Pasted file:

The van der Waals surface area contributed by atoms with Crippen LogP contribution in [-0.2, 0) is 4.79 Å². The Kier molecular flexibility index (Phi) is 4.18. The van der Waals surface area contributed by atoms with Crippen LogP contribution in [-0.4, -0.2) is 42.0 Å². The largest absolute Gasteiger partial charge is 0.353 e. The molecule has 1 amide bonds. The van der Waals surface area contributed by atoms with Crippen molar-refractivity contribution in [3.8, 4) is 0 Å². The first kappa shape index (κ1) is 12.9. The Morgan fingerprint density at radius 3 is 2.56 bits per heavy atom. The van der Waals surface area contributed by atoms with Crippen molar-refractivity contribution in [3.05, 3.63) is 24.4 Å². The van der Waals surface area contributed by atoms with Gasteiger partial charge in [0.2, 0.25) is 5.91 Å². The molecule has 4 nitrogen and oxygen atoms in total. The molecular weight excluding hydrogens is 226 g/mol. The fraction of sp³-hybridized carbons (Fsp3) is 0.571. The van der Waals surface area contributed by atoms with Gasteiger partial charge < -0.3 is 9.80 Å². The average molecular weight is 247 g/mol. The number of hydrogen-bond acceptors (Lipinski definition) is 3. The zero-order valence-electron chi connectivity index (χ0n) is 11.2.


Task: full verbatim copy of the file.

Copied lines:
The van der Waals surface area contributed by atoms with Crippen LogP contribution in [-0.2, 0) is 4.79 Å². The Kier molecular flexibility index (Phi) is 4.18. The van der Waals surface area contributed by atoms with Crippen LogP contribution in [-0.4, -0.2) is 42.0 Å². The largest absolute Gasteiger partial charge is 0.353 e. The molecule has 1 amide bonds. The van der Waals surface area contributed by atoms with Crippen molar-refractivity contribution in [3.8, 4) is 0 Å². The first kappa shape index (κ1) is 12.9. The Morgan fingerprint density at radius 3 is 2.56 bits per heavy atom. The van der Waals surface area contributed by atoms with Crippen molar-refractivity contribution in [3.05, 3.63) is 24.4 Å². The van der Waals surface area contributed by atoms with Gasteiger partial charge in [0.2, 0.25) is 5.91 Å². The molecule has 4 nitrogen and oxygen atoms in total. The molecular weight excluding hydrogens is 226 g/mol. The fraction of sp³-hybridized carbons (Fsp3) is 0.571. The van der Waals surface area contributed by atoms with Gasteiger partial charge < -0.3 is 9.80 Å². The average molecular weight is 247 g/mol. The number of hydrogen-bond acceptors (Lipinski definition) is 3. The zero-order valence-electron chi connectivity index (χ0n) is 11.2.